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MySQL/PHP Dynamic Duo Days Numbered?

Posted on 03 July 2003 by Demian Turner

Strange that none of the PHP sites are mentioning this, but now that the future of PHP working closely with MySQL is less bright than it was before MySQL’s recent licensing policy change, developers are starting to look for alternatives.

I didn’t even know that Postgres ran reliably well on windows without Cygwin until yesterday. And after seeing how easy it was to install I wish I’d tried it ages ago:

  • triggers
  • functions
  • PL/pgSQL
  • views
  • transactions
  • mmm …

I went straight to download pgMyAdmin after setting up but mysteriously this brother of phpMyAdmin seems to have disappeared from the web.

CORRECTION: name is everything, I should have tried remembering the name right: phpPgAdmin

Of course I would develop on linux if my damned laptop would run it! After trying somewhere around 9 of the latest distros I gave up, something with Packard Bell keyboard drivers that doesn’t go down well.

Unless something changes drastically it looks like a lot of us are going to be busy porting our apps to PostgreSQL.

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7 Comments For This Post

  1. essig Says:

    phpPgAdmin is available and still being actively developed at http://sourceforge.net/projects/phppgadmin/.

    In you’re running Linux, I recommend using Red Hat’s Postgres Administrator. Screenshots are available at http://sources.redhat.com/rhdb/tools.html#Administrator.
    It’s still beta and you have to install it from CVS. Once you have it installed, it works really well. See http://sources.redhat.com/rhdb/cvs.html.

    If you’re installing Postgres for the first time, you should remember to setup a cron to regularly VACUUM and ANALYZE you database. VACUUM reclaims disk space and ANALYZE improves performance by looking at the structure of your data. Don’t expect fast performance without running ANALYZE.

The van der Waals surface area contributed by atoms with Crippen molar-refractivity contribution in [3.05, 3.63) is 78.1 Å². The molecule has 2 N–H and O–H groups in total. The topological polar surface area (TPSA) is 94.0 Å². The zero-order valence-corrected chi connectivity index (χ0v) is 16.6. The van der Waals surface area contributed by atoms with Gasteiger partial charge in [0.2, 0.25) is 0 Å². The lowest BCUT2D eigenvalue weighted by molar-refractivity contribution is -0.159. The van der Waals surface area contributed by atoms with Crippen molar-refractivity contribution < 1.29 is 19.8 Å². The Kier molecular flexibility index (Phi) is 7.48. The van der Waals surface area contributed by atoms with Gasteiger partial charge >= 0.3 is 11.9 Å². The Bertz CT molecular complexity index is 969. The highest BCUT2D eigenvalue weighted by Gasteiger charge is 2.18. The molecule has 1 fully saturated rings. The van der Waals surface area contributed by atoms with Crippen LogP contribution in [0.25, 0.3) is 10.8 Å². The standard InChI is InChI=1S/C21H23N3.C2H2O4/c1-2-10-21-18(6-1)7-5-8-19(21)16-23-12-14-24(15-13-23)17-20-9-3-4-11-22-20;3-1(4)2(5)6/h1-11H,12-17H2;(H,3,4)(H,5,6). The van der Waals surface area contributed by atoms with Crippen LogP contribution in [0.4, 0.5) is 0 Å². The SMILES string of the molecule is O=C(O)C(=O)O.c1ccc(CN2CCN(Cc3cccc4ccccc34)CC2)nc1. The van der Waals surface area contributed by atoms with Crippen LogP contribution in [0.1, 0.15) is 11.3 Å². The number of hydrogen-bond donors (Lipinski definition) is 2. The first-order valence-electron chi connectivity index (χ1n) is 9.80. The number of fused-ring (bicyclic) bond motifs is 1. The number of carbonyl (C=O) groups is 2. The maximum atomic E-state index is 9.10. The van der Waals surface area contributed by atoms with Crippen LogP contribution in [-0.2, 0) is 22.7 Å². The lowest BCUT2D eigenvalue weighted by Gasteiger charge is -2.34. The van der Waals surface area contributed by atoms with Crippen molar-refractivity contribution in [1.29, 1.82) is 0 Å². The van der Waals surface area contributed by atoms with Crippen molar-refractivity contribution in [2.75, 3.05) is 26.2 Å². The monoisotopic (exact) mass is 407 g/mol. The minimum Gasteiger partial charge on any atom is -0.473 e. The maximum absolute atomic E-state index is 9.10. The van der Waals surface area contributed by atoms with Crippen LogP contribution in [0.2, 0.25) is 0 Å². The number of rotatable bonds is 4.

George Essig

  2. demian Says:

    cool, thanks for the tips. was thinking of using up my Amazon gift certificates for this one 😉

  3. dougholt Says:

    Maybe I’m a newbie but I don’t get the rush away from MySQL. I read the new licensing agreement at http://www.mysql.com/products/licensing.html and didn’t see anything out of the ordinary.

    2. Free use for those who never copy, modify or distribute
    As long as you never distribute (internally or externally) the MySQL Software in any way, you are free to use it for powering your application, irrespective of whether your application is under GPL or other OSI approved license or not.

    (my italics added)
    Well I don’t “copy, modify or distribute” MySQL so what seems to be the problem?


    Watch This Interactive

    Multimedia & PHP/MySQL Development

  4. demian Says:

    The implications of the MySQL relicensing are worse than they first appear, this becomes apparent as you make your way through the thread I listed in the article, people like Rasmus Lerndorf have stepped out to comment.

    Rather than labour through the thread again let me quote from an interview of MySQL guru Zak Greant in this month\’s PHP Magazine:

    <snip>
    Derick Rethans: What about people selling PHP scripts which use MySQL, into which of the groups do they fall?

    ZG: If someone is distributing scripts under a closed license that uses MySQL, then they are creating a combined work that includes GPL-licensed software. They should purchase a proprietary license.

    If they are selling access to a site or service that uses proprietary code, but they are not distributing the application, then they are free to use GPL-licensed code.

    DR: Will this exception affect distribution only, or usage too?

    ZG: If you do not distribute, you will not breach the terms of the GPL. The exception is only needed for distributed code.

    </snip>

  5. dougholt Says:

    Well, I guess that put\’s a damper on distribution, but as long as I can develop propietary code for my clients and am not distributing the code in any way, my usage is still legal, which is what I\’m concerned about. At this time it is much more difficult to find affordable hosting with Postgres db available, and few applications already developed. But I\’m sure the community will quickly move over as soon as more hosting providers provide this option. Thanks for the prompt response.


    Watch This Interactive
    Multimedia & PHP/MySQL Development

  6. demian Says:

    Hi Doug

    Watch out for the *loose* description of distribution, it\’s very easy to fall into that cateogory. There are more descriptions if you have the patience to go through the thread I mentioned in the article.

    Reading the PEAR lists I can tell you many developers are moving away from MySQL so it must be serious. If you\’re using a db abstraction layer like PEAR::DB or ADOdb switching over won\’t be too bad. Regarding hosting, any linux root account comes with Postgres, and there are a lot of tools including webmin that make it very easy to manage.

    For hosting i use http://johncompanies.com/ which if you can get the open source special, works out at very cheap @ $45/mnth (see bottom of page). Split that between two people and you\’ve got a massive 40 GB transfer and all the luxury a root linux account provides 😉

  7. demian Says:

    there’s an interesting update to this saga at Sterling Hughes’ weblog:

    http://www.edwardbear.org/blog/archives/000217.html

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